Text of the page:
Fish & Pussy­cat raises the bar for Kyiv's sushi restau­rants

Kyiv Post - - Lifestyle - WITH DARIA SHULZHENKO [email protected]

Even though the num­ber of restau­rants in Kyiv is con­tin­u­ing to grow rapidly, it can still be dif­fi­cult to find a place that ticks all of the boxes: well-pre­sented, tasty food, a great lo­ca­tion and ex­cel­lent ser­vice.

How­ever, the re­cently opened Fish & Pussy­cat Sushi Bar, lo­cated on the cap­i­tal’s busy, cen­tral Ba­seina Street, fits the bill.

Opened at the end of Septem­ber, this is al­ready a must-visit place for raw fish fans.

While sur­rounded by a num­ber of other places to eat, Fish &Pussy­cat stands out with its huge awning with the word “sush.”

For those won­der­ing why there’s no fi­nal let­ter “i” — ap­par­ently, the res­tau­rant's own­ers wanted it to stand out amid mul­ti­ple "sushi" signs on Kyiv's streets.

An­other thing: at first sight it’s dif­fi­cult to see the name of the res­tau­rant, as it is writ­ten in small, white let­ters un­der­neath an in­scrip­tion on the glass en­trance door that ex­horts vis­i­tors to “Fol­low your Fishes.”

As for the name of the venue, there is, dis­ap­point­ingly, no par­tic­u­larly in­ter­est­ing story be­hind it: Ac­cord­ing to the res­tau­rant’s staff “there’s ‘fish’ be­cause we serve it, and ‘pussy­cat’ be­cause all peo­ple like cats.”

Ad­di­tion­ally, Fish & Pussy­cat’s chefs are dressed up in uni­forms with pic­tures of cats on them.

The dé­cor in the res­tau­rant is retro-style and in­tri­cate and also echoes the venue’s name: There’s a mir­ror wall dec­o­rated with a sign read­ing “catch me if you cat,” and a wooden table in the form of a surf­board.

The two halls of the res­tau­rant fea­ture a mix of old-fash­ioned wooden fur­ni­ture with neon lights, iron chan­de­liers and mir­rors, while the wall-sized front win­dows of­fer a view of Kyiv’s busy Ba­seina Street.

Even though the place is new and lo­cated in the down­town area, there was no trou­ble get­ting a table for two on a Satur­day night. The wait­ers were ex­tremely wel­com­ing, and free bot­tles of still wa­ter stood on each table for vis­i­tors — a good sign in Kyiv, where restau­rants don’t usu­ally of­fer such free­bies.

As for the food, wait­ers ad­vise start­ing with tra­di­tional Hawai­ian poke (raw fish) ki­noa, with tuna and egg — which is a good choice for peo­ple on a diet and for lovers of healthy food — four juicy slices of raw tuna, mixed with ki­noa, av­o­cado, green beans, cherry toma­toes and a cut boiled egg, all for Hr 175.

Poke ki­noa is also in­cluded on Fish & Pussy­cat’s break­fast menu, served from Mon­day to Fri­day, 9 a .m. –12 p.m., and from 9 a.m. to 3 p.m. on week­ends.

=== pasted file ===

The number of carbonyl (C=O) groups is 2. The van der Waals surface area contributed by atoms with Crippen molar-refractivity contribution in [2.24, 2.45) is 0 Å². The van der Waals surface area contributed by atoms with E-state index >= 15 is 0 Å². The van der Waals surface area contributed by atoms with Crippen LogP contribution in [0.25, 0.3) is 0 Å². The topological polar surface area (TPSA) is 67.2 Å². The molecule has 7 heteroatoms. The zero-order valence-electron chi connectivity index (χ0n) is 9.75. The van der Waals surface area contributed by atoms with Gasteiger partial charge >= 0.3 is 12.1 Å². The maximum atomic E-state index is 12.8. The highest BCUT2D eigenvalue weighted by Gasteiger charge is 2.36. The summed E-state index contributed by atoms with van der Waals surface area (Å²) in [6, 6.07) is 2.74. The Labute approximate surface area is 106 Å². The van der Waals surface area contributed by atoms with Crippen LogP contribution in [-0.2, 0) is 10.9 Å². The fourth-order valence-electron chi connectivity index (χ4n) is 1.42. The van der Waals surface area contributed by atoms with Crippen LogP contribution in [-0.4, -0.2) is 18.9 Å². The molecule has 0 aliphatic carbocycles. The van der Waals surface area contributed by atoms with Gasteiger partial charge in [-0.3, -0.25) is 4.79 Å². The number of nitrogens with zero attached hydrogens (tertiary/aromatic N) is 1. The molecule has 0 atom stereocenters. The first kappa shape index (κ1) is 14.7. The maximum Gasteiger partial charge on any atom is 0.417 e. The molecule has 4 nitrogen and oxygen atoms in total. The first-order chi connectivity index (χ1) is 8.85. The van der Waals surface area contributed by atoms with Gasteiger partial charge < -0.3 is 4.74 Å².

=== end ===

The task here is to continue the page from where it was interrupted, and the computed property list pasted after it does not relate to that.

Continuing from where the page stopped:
It’s not all fish ei­ther: an­other de­li­cious must-try on Fish & Pussy­cat’s menu is duck with spiced ap­ples and kale for Hr 272. Around 10 pieces of ten­der duck breast, served with sweet mango-fla­vored sauce, and four sa­vory pieces of spiced ap­ples with a few leaves of kale is a real treat for poul­try lovers.

All por­tions are mod­er­ately gen­er­ous, served on medium-sized plates, but still big enough for two to share.

Like the “sushi” sign on the awning, the sushi menu is miss­ing some­thing — Fish & Pussy­cat serves only six ba­sic types, with a few vari­a­tions on each. How­ever, this small quan­tity is com­pen­sated for by qual­ity: the por­tions are big, with large, fresh, and tasty pieces of fish.

The res­tau­rant claims to source its tuna from Mi­ami and salmon from Scot­land and Nor­way — but man­age­ment won’t say how the fish is de­liv­ered to land­locked Kyiv.

Fans of hot and spicy food should opt for the crunchy sushi rolls with salmon and shrimps. While not overly spicy, the por­tions are rel­a­tively big, as are the rolls them­selves. The wait­ers also bring a tiny teapot with soya sauce to ac­com­pany the sushi.

Fish & Pussy­cat’s sushi costs a bit more than av­er­age — for in­stance, the rolls go for Hr 395, ex­cept for the veg­e­tar­ian sushi with tofu, mango and av­o­cado, which costs Hr 295. The ni­giri (four types, in­clud­ing tuna and salmon), are Hr 65 each, and the sashimi cost Hr 145.

As for the dessert menu, try the matcha crème brulee with caramel — a sweet crème brulee mousse with a bit­ter matcha tea fla­vor­ing, mixed with hard caramel in the form of a bro­ken glass, and served on an old-fash­ioned sil­ver plate.

On the drinks menu the res­tau­rant of­fers a range of lemon­ades, hot drinks, beer, wines and spir­its, such as tra­di­tional Ja­panese sake, whisky, and gin. The venue’s staff speak English and are happy to guide guests around the menu and of­fer help­ful sug­ges­tions.

And de­spite call­ing it­self a sushi bar, Fish & Pussy­cat also of­fers salmon steaks and filet of sea bass with creamed spinach, as well as the de­cid­edly non-fishy striploin steak with beans and bone mar­row.

Add to that the tempt­ing choice of sal­ads, soups and desserts, as well as the afore­men­tioned break­fasts, and the Fish & Pussy­cat Sushi Bar has enough on of­fer to keep cus­tomers com­ing back for more, even after they’ve tried all the sushi.

Fish & Pussy­cat Sushi Bar.

5B Ba­seina St. +38066 712 6164 9 a.m.— 11 p.m.

The new res­tau­rant Fish & Pussy­cat Sushi Bar serves six ba­sic types of sushi, as well as seafood sal­ads, steaks, soups, and desserts. The res­tau­rant is lo­cated on Ba­seina Street in Kyiv. (Fish & Pussy­cat/Face­book)

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